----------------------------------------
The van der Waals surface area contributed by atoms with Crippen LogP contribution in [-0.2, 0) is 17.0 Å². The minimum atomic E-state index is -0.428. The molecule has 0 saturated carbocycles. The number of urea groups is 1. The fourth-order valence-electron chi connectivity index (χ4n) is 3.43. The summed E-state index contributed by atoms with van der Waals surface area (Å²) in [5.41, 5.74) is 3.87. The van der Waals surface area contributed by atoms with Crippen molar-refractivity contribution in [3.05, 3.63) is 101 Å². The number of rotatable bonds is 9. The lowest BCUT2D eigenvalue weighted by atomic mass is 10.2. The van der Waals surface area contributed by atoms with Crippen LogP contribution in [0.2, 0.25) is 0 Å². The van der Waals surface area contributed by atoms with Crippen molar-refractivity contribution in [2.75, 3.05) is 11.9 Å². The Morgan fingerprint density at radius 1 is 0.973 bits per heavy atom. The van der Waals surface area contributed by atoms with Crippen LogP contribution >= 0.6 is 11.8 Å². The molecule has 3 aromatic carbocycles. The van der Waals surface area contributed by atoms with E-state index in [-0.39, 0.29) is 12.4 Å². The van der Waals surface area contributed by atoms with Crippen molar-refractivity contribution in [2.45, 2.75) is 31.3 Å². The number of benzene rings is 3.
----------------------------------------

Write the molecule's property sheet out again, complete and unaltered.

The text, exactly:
The van der Waals surface area contributed by atoms with Crippen LogP contribution in [-0.2, 0) is 17.0 Å². The minimum atomic E-state index is -0.428. The molecule has 0 saturated carbocycles. The number of urea groups is 1. The fourth-order valence-electron chi connectivity index (χ4n) is 3.43. The summed E-state index contributed by atoms with van der Waals surface area (Å²) in [5.41, 5.74) is 3.87. The van der Waals surface area contributed by atoms with Crippen molar-refractivity contribution in [3.05, 3.63) is 101 Å². The number of rotatable bonds is 9. The lowest BCUT2D eigenvalue weighted by atomic mass is 10.2. The van der Waals surface area contributed by atoms with Crippen LogP contribution in [0.2, 0.25) is 0 Å². The van der Waals surface area contributed by atoms with Crippen molar-refractivity contribution in [2.75, 3.05) is 11.9 Å². The Morgan fingerprint density at radius 1 is 0.973 bits per heavy atom. The van der Waals surface area contributed by atoms with Crippen LogP contribution >= 0.6 is 11.8 Å². The molecule has 3 aromatic carbocycles. The van der Waals surface area contributed by atoms with E-state index in [-0.39, 0.29) is 12.4 Å². The van der Waals surface area contributed by atoms with Crippen molar-refractivity contribution in [2.45, 2.75) is 31.3 Å². The number of benzene rings is 3.